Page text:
THIS PERHAPS BEST DESCRIBES THE 35-YEAR RELATIONSHIP MARIA AND HEINRICH KOCH HAVE HAD WITH THE CENTURIES-OLD CHURCH OF ST. PROCULUS. AFTER ALL THESE YEARS, IT WAS THE COVID-19 PANDEMIC THAT EVENTUALLY CLOSED THIS LONG CHAPTER IN THEIR LIVES, DURING WHICH THEY LED VISITORS ON COUNTLESS TOURS. WE MET UP WITH THE COUPLE AGAIN AND SPOKE ABOUT THE FRESCOES IN THE CHURCH, WHICH REMAIN A SOURCE OF FASCINATION FOR THEM. WE WANTED TO FIND OUT WHAT MAKES ST. PROCULUS SO SPECIAL AND WHY SOME VISITORS ONCE CAME BEARING ARMS.
Your involvement with St. Proculus has lasted 35 years. What do you still find fascinating about it?
M: It’s how the church affects me. I’ve looked after it for 35 years, and when I conduct guided tours there I still find the frescoes as fascinating as I did on the very first day. It's amazing how much is concentrated in such a small space, with so much detail and hidden beauty.
H: What fascinates me is the realisation that, despite all the scientific knowledge that man has developed, we still know nothing. The Carolingian frescoes can be interpreted in so many ways, and the important questions of life are still open. Since so little is really known and we’re mostly left to speculate. Our explanations of various aspects of the church could only be based on the different theories that have been put forward. What these painters tried to pass on to us 1,300 years ago, we’ll never know – simply because we weren’t there. The frescoes depict subjects important to the Carolingians … things that had meaning for them. By contrast, frescoes by Gothic painters are more overtly dogmatic.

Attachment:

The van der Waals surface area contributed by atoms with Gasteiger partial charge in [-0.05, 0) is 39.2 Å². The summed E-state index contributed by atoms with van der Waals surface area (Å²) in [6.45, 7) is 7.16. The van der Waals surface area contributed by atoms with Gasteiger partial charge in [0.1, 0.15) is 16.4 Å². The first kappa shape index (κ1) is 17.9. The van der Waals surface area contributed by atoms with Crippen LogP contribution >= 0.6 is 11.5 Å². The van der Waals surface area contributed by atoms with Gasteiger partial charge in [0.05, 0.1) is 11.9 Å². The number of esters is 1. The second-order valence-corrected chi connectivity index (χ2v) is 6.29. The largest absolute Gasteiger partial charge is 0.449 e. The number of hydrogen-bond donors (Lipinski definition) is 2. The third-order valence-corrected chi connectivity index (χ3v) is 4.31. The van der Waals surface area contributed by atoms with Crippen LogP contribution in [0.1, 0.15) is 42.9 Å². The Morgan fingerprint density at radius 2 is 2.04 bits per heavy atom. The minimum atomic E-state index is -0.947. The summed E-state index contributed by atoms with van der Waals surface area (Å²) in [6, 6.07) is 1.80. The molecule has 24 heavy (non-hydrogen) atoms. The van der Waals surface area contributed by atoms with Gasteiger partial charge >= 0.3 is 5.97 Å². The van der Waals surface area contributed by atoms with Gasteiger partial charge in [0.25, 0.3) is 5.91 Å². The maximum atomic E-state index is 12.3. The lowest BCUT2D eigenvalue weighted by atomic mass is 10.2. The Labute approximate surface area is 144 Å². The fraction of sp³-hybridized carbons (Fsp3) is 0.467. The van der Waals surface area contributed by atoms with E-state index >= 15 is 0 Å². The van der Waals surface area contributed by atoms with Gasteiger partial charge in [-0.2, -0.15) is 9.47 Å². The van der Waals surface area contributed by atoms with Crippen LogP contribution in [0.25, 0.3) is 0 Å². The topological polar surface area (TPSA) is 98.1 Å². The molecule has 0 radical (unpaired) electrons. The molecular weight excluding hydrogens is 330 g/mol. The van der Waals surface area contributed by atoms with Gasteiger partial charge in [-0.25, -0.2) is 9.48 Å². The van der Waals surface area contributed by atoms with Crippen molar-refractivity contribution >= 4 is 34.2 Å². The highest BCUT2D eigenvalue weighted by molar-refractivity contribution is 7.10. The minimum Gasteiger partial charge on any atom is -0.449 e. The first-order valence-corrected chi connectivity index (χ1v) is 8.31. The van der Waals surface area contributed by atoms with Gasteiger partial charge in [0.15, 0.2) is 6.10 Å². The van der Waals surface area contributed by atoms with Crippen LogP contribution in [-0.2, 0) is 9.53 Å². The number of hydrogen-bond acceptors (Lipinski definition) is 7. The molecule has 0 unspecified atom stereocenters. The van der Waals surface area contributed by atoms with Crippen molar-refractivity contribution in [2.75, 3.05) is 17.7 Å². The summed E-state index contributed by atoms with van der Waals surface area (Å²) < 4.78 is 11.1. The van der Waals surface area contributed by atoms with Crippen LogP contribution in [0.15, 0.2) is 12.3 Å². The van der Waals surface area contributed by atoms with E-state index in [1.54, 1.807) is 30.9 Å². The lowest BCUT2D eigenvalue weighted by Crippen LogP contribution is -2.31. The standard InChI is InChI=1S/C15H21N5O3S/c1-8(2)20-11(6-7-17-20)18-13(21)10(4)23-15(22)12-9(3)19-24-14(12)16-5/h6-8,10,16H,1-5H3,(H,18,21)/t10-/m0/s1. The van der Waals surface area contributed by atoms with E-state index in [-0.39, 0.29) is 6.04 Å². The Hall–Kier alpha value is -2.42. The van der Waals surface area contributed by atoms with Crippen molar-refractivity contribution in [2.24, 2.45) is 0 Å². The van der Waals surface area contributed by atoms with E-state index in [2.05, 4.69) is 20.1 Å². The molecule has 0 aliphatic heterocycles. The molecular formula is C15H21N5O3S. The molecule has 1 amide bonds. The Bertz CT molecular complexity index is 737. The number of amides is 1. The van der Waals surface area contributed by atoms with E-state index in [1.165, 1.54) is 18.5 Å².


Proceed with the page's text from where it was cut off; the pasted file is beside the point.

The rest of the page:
Is there a particular painting or fresco in the church that stands out for you?
M: The one depiction that still fascinates me to this day is image of the angels adoring the chancel arch with open hands. I especially like the gesture of the hands, as if to ward off evil. And if you look closer, they are the only figures in the church represented with ears! Perhaps it has to do with their proximity to the altar, so they can hear the Word of God.
H: That fact that there are certain depictions that are only found in St. Proculus is also exciting, such as the disproportionately large hands or the Gothic portrayal of the Magi. They were initially portrayed as children, then as adults and finally as old men. What does all this symbolise? Perhaps that Man is on a lifelong quest. What a unique depiction!
After more than 35 years working there, have you seen any change in the type of visitors who come to the church?
H: The type of people who come to visit St. Proculus Church have always been varied, and include regular tourists, school groups and academics. It's a bit of everything. The biggest change in recent years is that cultural tourism has increased a lot. Most of those who came to South Tyrol 35 years ago did so to go hiking and to enjoy the wine. That was about all. That’s changed a lot in recent years.